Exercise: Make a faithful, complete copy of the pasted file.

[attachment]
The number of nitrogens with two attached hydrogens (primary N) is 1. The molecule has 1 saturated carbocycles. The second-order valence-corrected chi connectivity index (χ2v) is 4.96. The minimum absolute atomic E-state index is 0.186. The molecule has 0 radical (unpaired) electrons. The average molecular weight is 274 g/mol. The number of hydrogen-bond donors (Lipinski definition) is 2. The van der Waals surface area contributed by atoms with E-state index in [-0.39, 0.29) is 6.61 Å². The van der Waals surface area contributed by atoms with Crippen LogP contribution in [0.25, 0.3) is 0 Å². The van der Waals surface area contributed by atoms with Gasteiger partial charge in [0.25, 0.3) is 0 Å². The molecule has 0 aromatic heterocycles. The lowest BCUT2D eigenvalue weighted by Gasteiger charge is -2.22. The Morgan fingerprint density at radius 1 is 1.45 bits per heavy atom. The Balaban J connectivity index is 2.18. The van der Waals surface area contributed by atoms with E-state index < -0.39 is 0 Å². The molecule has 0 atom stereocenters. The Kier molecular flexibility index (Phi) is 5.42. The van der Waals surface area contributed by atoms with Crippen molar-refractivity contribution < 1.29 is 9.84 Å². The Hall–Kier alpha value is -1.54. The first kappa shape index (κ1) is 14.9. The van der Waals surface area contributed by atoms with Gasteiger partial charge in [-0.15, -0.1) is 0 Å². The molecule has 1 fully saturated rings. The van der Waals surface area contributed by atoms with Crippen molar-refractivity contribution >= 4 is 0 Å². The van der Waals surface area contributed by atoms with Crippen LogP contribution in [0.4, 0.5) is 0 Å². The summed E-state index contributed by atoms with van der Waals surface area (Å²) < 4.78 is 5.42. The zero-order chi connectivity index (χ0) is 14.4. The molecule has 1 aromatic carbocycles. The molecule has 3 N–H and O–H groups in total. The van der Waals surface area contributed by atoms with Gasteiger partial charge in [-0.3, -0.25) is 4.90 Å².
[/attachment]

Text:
The number of nitrogens with two attached hydrogens (primary N) is 1. The molecule has 1 saturated carbocycles. The second-order valence-corrected chi connectivity index (χ2v) is 4.96. The minimum absolute atomic E-state index is 0.186. The molecule has 0 radical (unpaired) electrons. The average molecular weight is 274 g/mol. The number of hydrogen-bond donors (Lipinski definition) is 2. The van der Waals surface area contributed by atoms with E-state index in [-0.39, 0.29) is 6.61 Å². The van der Waals surface area contributed by atoms with Crippen LogP contribution in [0.25, 0.3) is 0 Å². The van der Waals surface area contributed by atoms with Gasteiger partial charge in [0.25, 0.3) is 0 Å². The molecule has 0 aromatic heterocycles. The lowest BCUT2D eigenvalue weighted by Gasteiger charge is -2.22. The Morgan fingerprint density at radius 1 is 1.45 bits per heavy atom. The Balaban J connectivity index is 2.18. The van der Waals surface area contributed by atoms with E-state index < -0.39 is 0 Å². The molecule has 0 atom stereocenters. The Kier molecular flexibility index (Phi) is 5.42. The van der Waals surface area contributed by atoms with Crippen molar-refractivity contribution < 1.29 is 9.84 Å². The Hall–Kier alpha value is -1.54. The first kappa shape index (κ1) is 14.9. The van der Waals surface area contributed by atoms with Gasteiger partial charge in [-0.15, -0.1) is 0 Å². The molecule has 1 fully saturated rings. The van der Waals surface area contributed by atoms with Crippen molar-refractivity contribution >= 4 is 0 Å². The van der Waals surface area contributed by atoms with Crippen LogP contribution in [0.4, 0.5) is 0 Å². The summed E-state index contributed by atoms with van der Waals surface area (Å²) < 4.78 is 5.42. The zero-order chi connectivity index (χ0) is 14.4. The molecule has 1 aromatic carbocycles. The molecule has 3 N–H and O–H groups in total. The van der Waals surface area contributed by atoms with Gasteiger partial charge in [-0.3, -0.25) is 4.90 Å².